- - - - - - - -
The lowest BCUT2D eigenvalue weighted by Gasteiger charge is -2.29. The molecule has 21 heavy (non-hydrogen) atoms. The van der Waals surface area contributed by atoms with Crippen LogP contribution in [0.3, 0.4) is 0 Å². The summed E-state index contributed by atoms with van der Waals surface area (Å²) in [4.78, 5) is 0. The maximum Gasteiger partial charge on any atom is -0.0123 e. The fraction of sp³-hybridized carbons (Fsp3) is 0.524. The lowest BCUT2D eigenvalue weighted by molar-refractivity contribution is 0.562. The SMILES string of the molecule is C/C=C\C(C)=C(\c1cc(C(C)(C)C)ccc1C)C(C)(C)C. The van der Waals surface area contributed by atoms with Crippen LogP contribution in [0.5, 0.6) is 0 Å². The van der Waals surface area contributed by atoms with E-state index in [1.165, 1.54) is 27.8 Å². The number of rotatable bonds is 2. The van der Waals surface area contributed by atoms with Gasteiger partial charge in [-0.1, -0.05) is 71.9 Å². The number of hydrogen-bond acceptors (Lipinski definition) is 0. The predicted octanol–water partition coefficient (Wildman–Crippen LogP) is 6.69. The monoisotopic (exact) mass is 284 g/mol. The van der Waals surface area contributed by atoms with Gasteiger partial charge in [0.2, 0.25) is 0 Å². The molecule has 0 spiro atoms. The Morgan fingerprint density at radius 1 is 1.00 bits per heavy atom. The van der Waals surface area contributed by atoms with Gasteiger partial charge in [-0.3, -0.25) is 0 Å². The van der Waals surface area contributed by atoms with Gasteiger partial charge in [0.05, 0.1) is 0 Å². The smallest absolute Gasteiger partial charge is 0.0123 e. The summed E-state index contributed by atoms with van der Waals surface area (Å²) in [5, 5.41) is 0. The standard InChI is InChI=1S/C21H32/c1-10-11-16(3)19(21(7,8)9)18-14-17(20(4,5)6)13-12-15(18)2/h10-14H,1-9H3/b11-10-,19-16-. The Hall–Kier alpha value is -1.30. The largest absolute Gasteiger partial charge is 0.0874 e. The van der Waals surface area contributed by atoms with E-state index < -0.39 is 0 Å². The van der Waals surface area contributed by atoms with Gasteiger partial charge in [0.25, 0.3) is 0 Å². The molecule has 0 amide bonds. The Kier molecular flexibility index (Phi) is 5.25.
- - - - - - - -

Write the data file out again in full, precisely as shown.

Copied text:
The lowest BCUT2D eigenvalue weighted by Gasteiger charge is -2.29. The molecule has 21 heavy (non-hydrogen) atoms. The van der Waals surface area contributed by atoms with Crippen LogP contribution in [0.3, 0.4) is 0 Å². The summed E-state index contributed by atoms with van der Waals surface area (Å²) in [4.78, 5) is 0. The maximum Gasteiger partial charge on any atom is -0.0123 e. The fraction of sp³-hybridized carbons (Fsp3) is 0.524. The lowest BCUT2D eigenvalue weighted by molar-refractivity contribution is 0.562. The SMILES string of the molecule is C/C=C\C(C)=C(\c1cc(C(C)(C)C)ccc1C)C(C)(C)C. The van der Waals surface area contributed by atoms with Crippen LogP contribution in [0.5, 0.6) is 0 Å². The van der Waals surface area contributed by atoms with E-state index in [1.165, 1.54) is 27.8 Å². The number of rotatable bonds is 2. The van der Waals surface area contributed by atoms with Gasteiger partial charge in [-0.1, -0.05) is 71.9 Å². The number of hydrogen-bond acceptors (Lipinski definition) is 0. The predicted octanol–water partition coefficient (Wildman–Crippen LogP) is 6.69. The monoisotopic (exact) mass is 284 g/mol. The van der Waals surface area contributed by atoms with Gasteiger partial charge in [0.2, 0.25) is 0 Å². The molecule has 0 spiro atoms. The Morgan fingerprint density at radius 1 is 1.00 bits per heavy atom. The van der Waals surface area contributed by atoms with Gasteiger partial charge in [-0.3, -0.25) is 0 Å². The van der Waals surface area contributed by atoms with Gasteiger partial charge in [0.05, 0.1) is 0 Å². The smallest absolute Gasteiger partial charge is 0.0123 e. The summed E-state index contributed by atoms with van der Waals surface area (Å²) in [5, 5.41) is 0. The standard InChI is InChI=1S/C21H32/c1-10-11-16(3)19(21(7,8)9)18-14-17(20(4,5)6)13-12-15(18)2/h10-14H,1-9H3/b11-10-,19-16-. The Hall–Kier alpha value is -1.30. The largest absolute Gasteiger partial charge is 0.0874 e. The van der Waals surface area contributed by atoms with E-state index < -0.39 is 0 Å². The van der Waals surface area contributed by atoms with Gasteiger partial charge in [0.25, 0.3) is 0 Å². The molecule has 0 amide bonds. The Kier molecular flexibility index (Phi) is 5.25.